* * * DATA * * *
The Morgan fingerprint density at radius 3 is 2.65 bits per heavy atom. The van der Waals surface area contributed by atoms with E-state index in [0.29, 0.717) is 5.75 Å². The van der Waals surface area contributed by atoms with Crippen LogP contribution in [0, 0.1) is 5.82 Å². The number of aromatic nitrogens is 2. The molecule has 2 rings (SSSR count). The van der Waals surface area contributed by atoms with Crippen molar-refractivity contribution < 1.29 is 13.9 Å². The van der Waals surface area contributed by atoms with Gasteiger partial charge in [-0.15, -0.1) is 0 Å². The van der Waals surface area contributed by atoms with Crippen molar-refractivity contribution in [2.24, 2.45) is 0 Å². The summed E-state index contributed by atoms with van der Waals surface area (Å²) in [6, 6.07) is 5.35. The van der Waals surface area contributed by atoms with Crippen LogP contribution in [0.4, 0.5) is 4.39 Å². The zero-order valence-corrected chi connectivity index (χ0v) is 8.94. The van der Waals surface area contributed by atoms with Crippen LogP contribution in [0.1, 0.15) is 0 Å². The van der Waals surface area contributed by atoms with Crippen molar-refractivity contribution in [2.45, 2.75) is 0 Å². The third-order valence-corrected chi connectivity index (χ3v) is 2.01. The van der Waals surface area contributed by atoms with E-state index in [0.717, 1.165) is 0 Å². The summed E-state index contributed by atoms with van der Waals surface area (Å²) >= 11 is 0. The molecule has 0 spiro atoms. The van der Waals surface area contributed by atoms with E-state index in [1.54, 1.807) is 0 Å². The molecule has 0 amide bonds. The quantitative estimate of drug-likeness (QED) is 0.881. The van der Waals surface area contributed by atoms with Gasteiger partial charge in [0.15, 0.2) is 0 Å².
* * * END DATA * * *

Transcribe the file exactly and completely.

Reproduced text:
The Morgan fingerprint density at radius 3 is 2.65 bits per heavy atom. The van der Waals surface area contributed by atoms with E-state index in [0.29, 0.717) is 5.75 Å². The van der Waals surface area contributed by atoms with Crippen LogP contribution in [0, 0.1) is 5.82 Å². The number of aromatic nitrogens is 2. The molecule has 2 rings (SSSR count). The van der Waals surface area contributed by atoms with Crippen molar-refractivity contribution < 1.29 is 13.9 Å². The van der Waals surface area contributed by atoms with Gasteiger partial charge in [-0.15, -0.1) is 0 Å². The van der Waals surface area contributed by atoms with Crippen molar-refractivity contribution in [2.24, 2.45) is 0 Å². The summed E-state index contributed by atoms with van der Waals surface area (Å²) in [6, 6.07) is 5.35. The van der Waals surface area contributed by atoms with Crippen LogP contribution in [0.4, 0.5) is 4.39 Å². The zero-order valence-corrected chi connectivity index (χ0v) is 8.94. The van der Waals surface area contributed by atoms with Crippen LogP contribution in [0.1, 0.15) is 0 Å². The van der Waals surface area contributed by atoms with Crippen molar-refractivity contribution in [2.45, 2.75) is 0 Å². The third-order valence-corrected chi connectivity index (χ3v) is 2.01. The van der Waals surface area contributed by atoms with E-state index in [0.717, 1.165) is 0 Å². The summed E-state index contributed by atoms with van der Waals surface area (Å²) >= 11 is 0. The molecule has 0 spiro atoms. The van der Waals surface area contributed by atoms with E-state index in [1.54, 1.807) is 0 Å². The molecule has 0 amide bonds. The quantitative estimate of drug-likeness (QED) is 0.881. The van der Waals surface area contributed by atoms with Gasteiger partial charge in [0.15, 0.2) is 0 Å².